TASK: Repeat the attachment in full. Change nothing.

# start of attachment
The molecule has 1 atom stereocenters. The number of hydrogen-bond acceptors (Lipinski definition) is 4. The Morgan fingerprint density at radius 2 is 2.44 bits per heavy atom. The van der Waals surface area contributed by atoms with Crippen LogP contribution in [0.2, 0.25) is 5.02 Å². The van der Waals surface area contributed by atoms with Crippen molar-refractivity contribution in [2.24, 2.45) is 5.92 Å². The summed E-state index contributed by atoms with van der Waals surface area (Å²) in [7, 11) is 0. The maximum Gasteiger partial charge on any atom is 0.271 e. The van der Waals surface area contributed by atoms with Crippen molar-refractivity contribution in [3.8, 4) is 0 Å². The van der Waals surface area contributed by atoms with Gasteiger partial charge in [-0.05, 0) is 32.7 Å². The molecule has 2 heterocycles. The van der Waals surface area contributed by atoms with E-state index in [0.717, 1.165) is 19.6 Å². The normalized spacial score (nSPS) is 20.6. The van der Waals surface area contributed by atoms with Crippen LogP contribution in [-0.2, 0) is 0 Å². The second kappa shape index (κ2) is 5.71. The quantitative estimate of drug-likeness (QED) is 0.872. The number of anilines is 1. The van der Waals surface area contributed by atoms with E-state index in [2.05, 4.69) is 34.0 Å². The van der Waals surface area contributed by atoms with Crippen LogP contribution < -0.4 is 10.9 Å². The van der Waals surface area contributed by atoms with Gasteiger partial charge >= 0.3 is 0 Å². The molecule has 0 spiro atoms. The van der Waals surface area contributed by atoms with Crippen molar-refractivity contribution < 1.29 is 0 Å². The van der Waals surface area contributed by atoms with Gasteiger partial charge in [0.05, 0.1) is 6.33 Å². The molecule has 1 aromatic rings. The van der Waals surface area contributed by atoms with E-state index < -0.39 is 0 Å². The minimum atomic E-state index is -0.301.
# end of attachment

The molecule has 1 atom stereocenters. The number of hydrogen-bond acceptors (Lipinski definition) is 4. The Morgan fingerprint density at radius 2 is 2.44 bits per heavy atom. The van der Waals surface area contributed by atoms with Crippen LogP contribution in [0.2, 0.25) is 5.02 Å². The van der Waals surface area contributed by atoms with Crippen molar-refractivity contribution in [2.24, 2.45) is 5.92 Å². The summed E-state index contributed by atoms with van der Waals surface area (Å²) in [7, 11) is 0. The maximum Gasteiger partial charge on any atom is 0.271 e. The van der Waals surface area contributed by atoms with Crippen molar-refractivity contribution in [3.8, 4) is 0 Å². The van der Waals surface area contributed by atoms with Gasteiger partial charge in [-0.05, 0) is 32.7 Å². The molecule has 2 heterocycles. The van der Waals surface area contributed by atoms with E-state index in [0.717, 1.165) is 19.6 Å². The normalized spacial score (nSPS) is 20.6. The van der Waals surface area contributed by atoms with Crippen LogP contribution in [-0.2, 0) is 0 Å². The second kappa shape index (κ2) is 5.71. The quantitative estimate of drug-likeness (QED) is 0.872. The number of anilines is 1. The van der Waals surface area contributed by atoms with E-state index in [2.05, 4.69) is 34.0 Å². The van der Waals surface area contributed by atoms with Crippen LogP contribution < -0.4 is 10.9 Å². The van der Waals surface area contributed by atoms with Gasteiger partial charge >= 0.3 is 0 Å². The molecule has 0 spiro atoms. The van der Waals surface area contributed by atoms with Crippen molar-refractivity contribution < 1.29 is 0 Å². The van der Waals surface area contributed by atoms with Gasteiger partial charge in [0.05, 0.1) is 6.33 Å². The molecule has 1 aromatic rings. The van der Waals surface area contributed by atoms with E-state index < -0.39 is 0 Å². The minimum atomic E-state index is -0.301.